The study findings appeared to support earlier trials of epoetin in kidney and cancer patients that found an increased risk of death or other health problems with treatments that were more aggressive than what the FDA recommends.

Last month, the FDA strongly urged doctors to strictly observe its guidelines, which say antianemia drugs should not be used to raise red blood cell counts above 12 grams per deciliter of blood. In the trial, researchers sought to elevate red blood cell counts above 13 grams. About half of dialysis clinic patients in the United States are routinely given epoetin doses that drive their red blood cell counts higher than 12 grams, according to federal Medicare data.

Partners said its new dosing guidelines are designed to ensure the drug is not used to exceed the recommended 12 grams and will likely be adopted in early 2007. The initiative is being led in part by Dr. Ajay Singh , the Brigham and Women’s Hospital kidney doctor who oversaw the CHOIR trial and was surprised by the negative results.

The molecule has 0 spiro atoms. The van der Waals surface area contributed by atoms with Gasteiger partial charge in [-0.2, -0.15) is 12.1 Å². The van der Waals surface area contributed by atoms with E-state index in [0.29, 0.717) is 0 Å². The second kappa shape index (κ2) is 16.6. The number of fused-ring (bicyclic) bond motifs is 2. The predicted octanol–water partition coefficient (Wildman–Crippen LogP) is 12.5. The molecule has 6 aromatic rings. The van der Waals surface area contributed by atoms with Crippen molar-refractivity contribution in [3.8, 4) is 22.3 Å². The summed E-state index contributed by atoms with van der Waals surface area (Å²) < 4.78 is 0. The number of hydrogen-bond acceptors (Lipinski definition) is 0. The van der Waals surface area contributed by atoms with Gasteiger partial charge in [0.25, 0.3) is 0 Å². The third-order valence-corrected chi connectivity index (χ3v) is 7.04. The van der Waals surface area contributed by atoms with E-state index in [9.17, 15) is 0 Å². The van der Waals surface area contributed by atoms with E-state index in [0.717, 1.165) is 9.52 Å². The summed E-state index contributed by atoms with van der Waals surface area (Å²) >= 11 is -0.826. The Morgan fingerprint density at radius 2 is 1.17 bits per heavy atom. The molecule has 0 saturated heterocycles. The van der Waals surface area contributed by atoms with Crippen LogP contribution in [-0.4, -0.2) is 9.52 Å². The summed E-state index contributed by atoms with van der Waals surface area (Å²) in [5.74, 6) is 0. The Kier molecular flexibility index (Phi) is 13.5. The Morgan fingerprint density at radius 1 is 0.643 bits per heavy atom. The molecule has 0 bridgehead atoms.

“Clinical trials make us humble,” Singh said.

The Partners move is expected to influence other hospitals, but is unlikely to affect for-profit kidney dialysis clinics, including the nation’s two largest chains, Fresenius North America and DaVita Inc. Under a 1972 federal law, Medicare pays for most dialysis treatment in the United States, spending about $2 billion annually on Epogen. Medicare guarantees dialysis clinics a profit of at least 6 percent on the drug, and last spring it loosened its reimbursement guidelines to allow its use to raise blood cell counts as high as 13 grams per deciliter.

Medical directors for Fresenius North America and DaVita have said they won’t modify their use of the drug because they do not believe the data published in the CHOIR study applies to dialysis patients. The trial tested the drug in patients with earlier-stage kidney disease who did not yet need dialysis .

“These are different populations of people,” said Dr. J. Michael Lazarus, Fresenius medical director. DaVita said its medical director, Charles McAllister , was unavailable for comment.